The raid of several connected marijuana gardens this week revealed the continued presence of what appear to be Mexican growing operations in Nevada County, sheriff's officials said.
In the biggest pot raid of the year, Nevada County sheriff's deputies seized more than 1,600 marijuana plants in the South Fork Yuba River canyon Wednesday, near the Highway 49 bridge.
No one was arrested in the raid, Capt. Ron Smith of the Nevada County Sheriff's Office said.
"We believe it was a commercial drug trafficking operation, but it appeared to be abandoned," Smith said. "There was chicken wire, trash and garbage, showing people had been there, but they were all gone."
The growers' method of operation matched that of Mexican growers throughout the state, Smith said.
"(Mexican growers) live in the gardens, as opposed to a grower who visits a garden, tends to it and goes home," Smith added.
Mexican organizations have expanded their presence throughout the United States in recent years, especially in rural California.
Narcotics officers believe the organizations grow marijuana and use the sales to supplement methamphetamine labs.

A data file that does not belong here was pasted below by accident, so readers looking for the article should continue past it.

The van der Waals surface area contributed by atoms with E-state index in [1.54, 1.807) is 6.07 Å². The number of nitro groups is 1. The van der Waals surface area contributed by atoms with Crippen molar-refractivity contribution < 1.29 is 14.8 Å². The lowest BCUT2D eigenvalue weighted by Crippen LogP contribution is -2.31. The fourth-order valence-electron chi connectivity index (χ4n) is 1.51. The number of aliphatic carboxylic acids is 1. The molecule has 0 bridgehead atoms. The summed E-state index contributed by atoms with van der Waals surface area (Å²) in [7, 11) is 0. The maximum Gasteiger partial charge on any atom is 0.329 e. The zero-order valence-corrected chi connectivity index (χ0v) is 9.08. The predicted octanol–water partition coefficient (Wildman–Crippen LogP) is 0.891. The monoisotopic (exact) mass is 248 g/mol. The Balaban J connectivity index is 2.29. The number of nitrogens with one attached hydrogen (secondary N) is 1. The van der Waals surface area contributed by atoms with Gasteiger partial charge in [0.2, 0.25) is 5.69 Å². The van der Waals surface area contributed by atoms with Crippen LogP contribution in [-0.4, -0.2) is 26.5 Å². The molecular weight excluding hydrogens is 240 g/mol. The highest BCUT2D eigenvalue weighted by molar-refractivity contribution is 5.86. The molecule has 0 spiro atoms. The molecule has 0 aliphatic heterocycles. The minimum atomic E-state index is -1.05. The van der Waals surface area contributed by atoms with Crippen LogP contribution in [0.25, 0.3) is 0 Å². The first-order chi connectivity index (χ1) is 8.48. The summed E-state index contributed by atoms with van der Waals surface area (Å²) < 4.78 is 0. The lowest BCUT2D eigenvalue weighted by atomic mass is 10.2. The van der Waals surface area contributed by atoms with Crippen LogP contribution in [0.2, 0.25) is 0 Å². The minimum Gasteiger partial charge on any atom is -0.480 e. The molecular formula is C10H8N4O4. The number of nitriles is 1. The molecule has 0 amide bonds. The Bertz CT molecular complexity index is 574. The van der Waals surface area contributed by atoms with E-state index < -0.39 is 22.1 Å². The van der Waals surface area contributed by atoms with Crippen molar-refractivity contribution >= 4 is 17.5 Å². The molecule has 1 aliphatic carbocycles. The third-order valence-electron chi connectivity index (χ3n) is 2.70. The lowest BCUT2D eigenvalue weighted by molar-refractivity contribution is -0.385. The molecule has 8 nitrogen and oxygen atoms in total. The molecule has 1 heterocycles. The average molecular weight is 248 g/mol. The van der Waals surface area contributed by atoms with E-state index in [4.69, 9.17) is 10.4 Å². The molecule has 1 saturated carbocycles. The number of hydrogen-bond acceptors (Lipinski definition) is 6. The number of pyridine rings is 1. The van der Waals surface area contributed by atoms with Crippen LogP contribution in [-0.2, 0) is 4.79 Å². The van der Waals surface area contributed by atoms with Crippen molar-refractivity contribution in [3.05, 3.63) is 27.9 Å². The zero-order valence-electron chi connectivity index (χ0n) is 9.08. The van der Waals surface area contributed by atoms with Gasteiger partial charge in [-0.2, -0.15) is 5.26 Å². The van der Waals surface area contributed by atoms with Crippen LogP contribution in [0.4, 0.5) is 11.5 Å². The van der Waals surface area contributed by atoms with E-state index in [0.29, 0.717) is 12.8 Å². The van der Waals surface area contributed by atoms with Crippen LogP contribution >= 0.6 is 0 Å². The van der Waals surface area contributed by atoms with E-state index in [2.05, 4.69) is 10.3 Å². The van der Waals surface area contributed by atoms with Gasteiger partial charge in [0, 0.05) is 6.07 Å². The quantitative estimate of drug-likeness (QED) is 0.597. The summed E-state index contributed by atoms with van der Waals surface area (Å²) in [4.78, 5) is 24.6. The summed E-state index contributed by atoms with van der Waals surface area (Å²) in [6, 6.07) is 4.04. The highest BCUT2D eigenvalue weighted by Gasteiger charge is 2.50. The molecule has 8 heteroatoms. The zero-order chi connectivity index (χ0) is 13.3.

In June, seven people were arrested on Bitney Springs Road at a site where processed marijuana kef, methamphetamine, cocaine, $48,000 in cash and several weapons also were allegedly found.
Federal drug enforcement officials believe two men arrested there may have ties to big Mexican drug operations, Sheriff Keith Royal said at the time.
It was unclear whether the pot farms raided Wednesday were connected to the June bust.
The total volume of marijuana confiscated this week could fetch as much as $1.3 million, according to estimates by local law enforcement.
The sheriff's office came to know of the operation a few weeks ago, Smith said.
"This is the time of the year when we fly, looking for marijuana operations, as it's nearing harvest time," he said.
During the raid, sheriff's deputies found six to seven interconnected pot gardens all on federal Bureau of Land Management property, said Sgt. Bill Smethers of the county's Narcotics Task Force. The gardens were spread out over the hillside and had a gravity-fed irrigation system, Smethers said.
"They had actually started harvesting some of the plants, leaving the stalks on the ground," he added.
The raid involved about 30 law enforcement officers with the Nevada County Sheriff's Office, Butte County Sheriff's Office, California State Parks and the Department of Fish and Game, Smith said.
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